The owners of the Web sites that the 21-year-old King harassed alleged in court filings that he engaged in a campaign of harassment, intimidation, threats, and finally massive DDoS attacks. Using the online monikers Silenz and GregK to taunt his victims in brazen online posts of threats and links to porn sites in IRC chat channels and message boards, he launched repeated attacks on Killanet, a Web site aimed at children and teenagers, dating back to June 2004 and continuing through October 2006. According to published news reports, King's motivation was revenge for perceived slights.
King had no interest in subtlety or in masking where his attacks originated from, and reportedly even dropped hints as to his real-life identity. He controlled his botnet from his parents' home in Fairfield, Calif., as well as from a nearby library, a McDonalds, and from a Best Buy store near his home.
In February 2007, King used his botnet to DDoS the servers used by Castlecops for five continuous days. The motivation for the attack: Castlecops moderators had deleted or modified some of King's more vitriolic posts to the message board. "If you edit my post once more, you will be sorry," King wrote in a post on February 13th. Four minutes later he was banned from the message board. That night, King launched his attack.
The site, well known in the security community as a resource to track malware trends, was virtually shut down while the site's operators dealt with an attack that, at its peak, flooded its ISP with 969 megabits per second of traffic, an insanely massive volume that all but shut down not only the site, but Castlecops' entire ISP, ApplicationX, during the highest point of the attack.
As for KillaNet, King caused thousands of dollars in losses of time and content due to multiple attacks on the site’s Web server, according to a KillaNet press release announcing King’s indictment.
If convicted, King faces four counts of "transmission of code to cause damage to a protected computer," with a maximum penalty of ten years in prison and $250,000 in fines for each count.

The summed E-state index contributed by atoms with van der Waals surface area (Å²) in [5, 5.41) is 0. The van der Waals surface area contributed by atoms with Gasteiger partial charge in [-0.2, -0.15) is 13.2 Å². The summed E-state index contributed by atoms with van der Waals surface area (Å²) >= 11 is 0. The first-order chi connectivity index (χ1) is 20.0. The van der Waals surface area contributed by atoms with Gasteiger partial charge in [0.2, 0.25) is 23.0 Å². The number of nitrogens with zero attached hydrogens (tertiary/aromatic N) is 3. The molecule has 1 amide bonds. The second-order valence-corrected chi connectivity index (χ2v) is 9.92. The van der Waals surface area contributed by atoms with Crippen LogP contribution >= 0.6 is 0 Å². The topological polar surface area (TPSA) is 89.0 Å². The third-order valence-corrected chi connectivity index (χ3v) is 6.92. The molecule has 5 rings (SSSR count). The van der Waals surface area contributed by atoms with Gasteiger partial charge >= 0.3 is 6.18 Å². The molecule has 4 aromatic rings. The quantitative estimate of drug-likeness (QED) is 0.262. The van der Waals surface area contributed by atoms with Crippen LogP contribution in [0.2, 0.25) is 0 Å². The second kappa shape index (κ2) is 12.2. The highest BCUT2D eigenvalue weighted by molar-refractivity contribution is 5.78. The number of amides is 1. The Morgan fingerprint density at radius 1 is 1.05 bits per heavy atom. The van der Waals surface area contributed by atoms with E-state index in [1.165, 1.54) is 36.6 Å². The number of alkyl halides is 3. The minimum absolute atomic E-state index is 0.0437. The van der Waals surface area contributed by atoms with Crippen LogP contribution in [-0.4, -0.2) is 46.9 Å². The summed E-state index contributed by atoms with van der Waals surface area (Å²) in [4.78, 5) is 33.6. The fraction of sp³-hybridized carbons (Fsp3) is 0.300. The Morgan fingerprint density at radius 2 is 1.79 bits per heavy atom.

The Perp: Azizbek Mamadjanov
Convicted of: Wire fraud, enabled by phishing
Sentenced: June, 2007, to two years in prison
Mamadjanov's crimes fall about as far to the fringe of what's considered a cybercrime as you can get -- in this case, it was clearly a fraud that was simply enabled by the use of stolen online banking information. The 21-year-old resident of Tallahassee, Fla. registered a fake landscaping business with the state, created business bank accounts using the social security numbers of people who had died, and then used fraudulently obtained banking information stolen from Internet users to transfer money from the victims' accounts to his own.
In July, 2006, he tricked a victim into divulging his account details using a phishing attack, then transferred $40,000 into his own account. Within about 24 hours of the transfer, Mamadjanov made four $10,000 withdrawals, each from a different branch of the bank where his business account was set up, Capital City Bank.
A few days later, Mamadjinov repeated the crime using a different victim's stolen credentials and a different business account he'd earlier established at AmSouth Bank. This time, he transferred $39,823 from the victim's account to his own, and made another quartet of $10,000 withdrawals from four different AmSouth Bank branches. Apparently, that much cash moving around finally caught someone’s attention.